Tissue-intrinsic beta-catenin signals antagonize Nodal-driven anterior visceral endoderm differentiation

Schumacher S, Fernkorn M, Marten M, Chen R, Kim YS, Bedzhov I, Schröter (2024). Nat Commun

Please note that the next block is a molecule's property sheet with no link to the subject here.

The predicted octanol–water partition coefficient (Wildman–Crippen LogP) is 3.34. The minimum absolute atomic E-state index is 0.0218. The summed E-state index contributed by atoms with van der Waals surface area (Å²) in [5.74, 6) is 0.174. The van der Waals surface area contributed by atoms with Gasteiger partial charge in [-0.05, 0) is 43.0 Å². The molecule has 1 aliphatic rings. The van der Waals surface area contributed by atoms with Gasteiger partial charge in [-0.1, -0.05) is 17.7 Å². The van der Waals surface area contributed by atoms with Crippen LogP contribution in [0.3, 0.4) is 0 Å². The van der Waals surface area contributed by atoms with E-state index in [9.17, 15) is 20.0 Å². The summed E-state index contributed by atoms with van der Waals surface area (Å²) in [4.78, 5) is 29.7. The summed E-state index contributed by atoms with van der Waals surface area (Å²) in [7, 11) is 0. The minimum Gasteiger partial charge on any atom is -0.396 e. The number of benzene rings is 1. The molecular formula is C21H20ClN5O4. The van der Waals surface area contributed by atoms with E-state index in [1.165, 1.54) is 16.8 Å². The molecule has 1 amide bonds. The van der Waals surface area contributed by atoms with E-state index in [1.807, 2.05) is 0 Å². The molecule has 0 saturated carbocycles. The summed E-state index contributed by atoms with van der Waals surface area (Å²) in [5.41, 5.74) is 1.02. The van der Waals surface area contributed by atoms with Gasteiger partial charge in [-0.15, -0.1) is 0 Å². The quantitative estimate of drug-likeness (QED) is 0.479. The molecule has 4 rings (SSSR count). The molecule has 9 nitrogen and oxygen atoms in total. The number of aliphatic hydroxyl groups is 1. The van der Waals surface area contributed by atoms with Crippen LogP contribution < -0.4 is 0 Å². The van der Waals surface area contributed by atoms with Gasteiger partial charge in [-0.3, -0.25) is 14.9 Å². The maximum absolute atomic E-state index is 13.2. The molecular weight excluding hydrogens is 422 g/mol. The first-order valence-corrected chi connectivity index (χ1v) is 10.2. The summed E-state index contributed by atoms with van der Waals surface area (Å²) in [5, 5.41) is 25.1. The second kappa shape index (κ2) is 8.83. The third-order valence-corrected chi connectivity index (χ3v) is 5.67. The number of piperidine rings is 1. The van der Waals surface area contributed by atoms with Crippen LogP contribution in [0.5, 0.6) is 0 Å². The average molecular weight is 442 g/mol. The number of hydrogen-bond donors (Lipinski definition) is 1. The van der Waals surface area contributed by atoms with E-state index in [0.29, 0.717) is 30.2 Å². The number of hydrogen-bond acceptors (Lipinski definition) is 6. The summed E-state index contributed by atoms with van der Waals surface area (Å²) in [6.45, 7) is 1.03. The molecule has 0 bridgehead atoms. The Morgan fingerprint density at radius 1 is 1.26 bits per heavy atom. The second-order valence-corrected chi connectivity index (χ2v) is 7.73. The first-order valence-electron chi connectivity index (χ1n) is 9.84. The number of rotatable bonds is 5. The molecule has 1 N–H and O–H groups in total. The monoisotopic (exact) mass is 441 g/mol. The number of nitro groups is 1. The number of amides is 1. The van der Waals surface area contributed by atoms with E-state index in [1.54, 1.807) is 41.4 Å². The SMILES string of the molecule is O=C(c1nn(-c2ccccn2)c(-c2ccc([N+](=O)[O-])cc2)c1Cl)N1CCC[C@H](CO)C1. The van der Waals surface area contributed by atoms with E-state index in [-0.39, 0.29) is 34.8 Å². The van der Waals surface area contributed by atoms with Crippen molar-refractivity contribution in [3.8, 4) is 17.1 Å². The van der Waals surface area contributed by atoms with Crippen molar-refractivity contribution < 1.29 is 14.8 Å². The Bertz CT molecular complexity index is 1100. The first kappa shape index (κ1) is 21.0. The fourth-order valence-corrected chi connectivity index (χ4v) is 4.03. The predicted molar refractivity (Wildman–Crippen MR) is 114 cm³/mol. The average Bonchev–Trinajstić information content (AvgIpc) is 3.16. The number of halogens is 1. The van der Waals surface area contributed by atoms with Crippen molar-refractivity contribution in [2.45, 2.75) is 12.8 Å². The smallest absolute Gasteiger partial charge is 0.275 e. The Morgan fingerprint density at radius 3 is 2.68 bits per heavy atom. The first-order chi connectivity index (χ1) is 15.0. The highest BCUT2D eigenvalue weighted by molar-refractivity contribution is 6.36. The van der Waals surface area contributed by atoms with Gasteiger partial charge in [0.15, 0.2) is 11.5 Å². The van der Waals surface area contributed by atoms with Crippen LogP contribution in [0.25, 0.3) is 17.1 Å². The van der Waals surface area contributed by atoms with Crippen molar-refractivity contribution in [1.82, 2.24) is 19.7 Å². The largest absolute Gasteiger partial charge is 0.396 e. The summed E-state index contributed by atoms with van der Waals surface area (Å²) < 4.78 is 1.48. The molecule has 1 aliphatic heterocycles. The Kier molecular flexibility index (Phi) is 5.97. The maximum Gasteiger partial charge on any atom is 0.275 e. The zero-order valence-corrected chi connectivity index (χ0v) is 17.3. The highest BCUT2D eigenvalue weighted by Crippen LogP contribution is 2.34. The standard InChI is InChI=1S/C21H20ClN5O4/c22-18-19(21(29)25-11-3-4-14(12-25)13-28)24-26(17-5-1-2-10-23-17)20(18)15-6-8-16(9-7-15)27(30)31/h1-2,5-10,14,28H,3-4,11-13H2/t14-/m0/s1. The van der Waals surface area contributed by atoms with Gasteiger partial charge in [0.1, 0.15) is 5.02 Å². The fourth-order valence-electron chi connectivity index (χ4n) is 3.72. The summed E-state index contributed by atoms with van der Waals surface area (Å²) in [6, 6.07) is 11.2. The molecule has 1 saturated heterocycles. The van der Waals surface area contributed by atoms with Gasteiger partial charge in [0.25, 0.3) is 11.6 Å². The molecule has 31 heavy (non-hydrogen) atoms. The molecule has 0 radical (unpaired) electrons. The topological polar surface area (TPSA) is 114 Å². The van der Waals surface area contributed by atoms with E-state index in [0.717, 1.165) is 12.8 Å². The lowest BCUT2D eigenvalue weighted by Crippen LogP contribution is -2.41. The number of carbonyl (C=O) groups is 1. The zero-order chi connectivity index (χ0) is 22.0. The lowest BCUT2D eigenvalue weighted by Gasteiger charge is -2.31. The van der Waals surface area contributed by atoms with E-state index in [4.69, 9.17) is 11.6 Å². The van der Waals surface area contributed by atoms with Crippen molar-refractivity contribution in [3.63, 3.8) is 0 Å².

The anterior-posterior axis of the mammalian embryo is laid down by the anterior visceral endoderm (AVE), an extraembryonic signaling center that is specified within the visceral endoderm. Current models posit that AVE differentiation is promoted globally by epiblast-derived Nodal signals, and spatially restricted by a BMP gradient established by the extraembryonic ectoderm. Here, we report spatially restricted AVE differentiation in bilayered embryo-like aggregates made from mouse embryonic stem cells that lack an extraembryonic ectoderm. Notably, clusters of AVE cells also form in pure visceral endoderm cultures upon activation of Nodal signaling, indicating that tissue-intrinsic factors can restrict AVE differentiation. We identify β-catenin activity as a tissue-intrinsic factor that antagonizes AVE-inducing Nodal signals. Together, our results show how an AVE-like population can arise through interactions between epiblast and visceral endoderm alone. This mechanism may be a flexible solution for axis patterning in a wide range of embryo geometries, and provide robustness to axis patterning when coupled with signal gradients.

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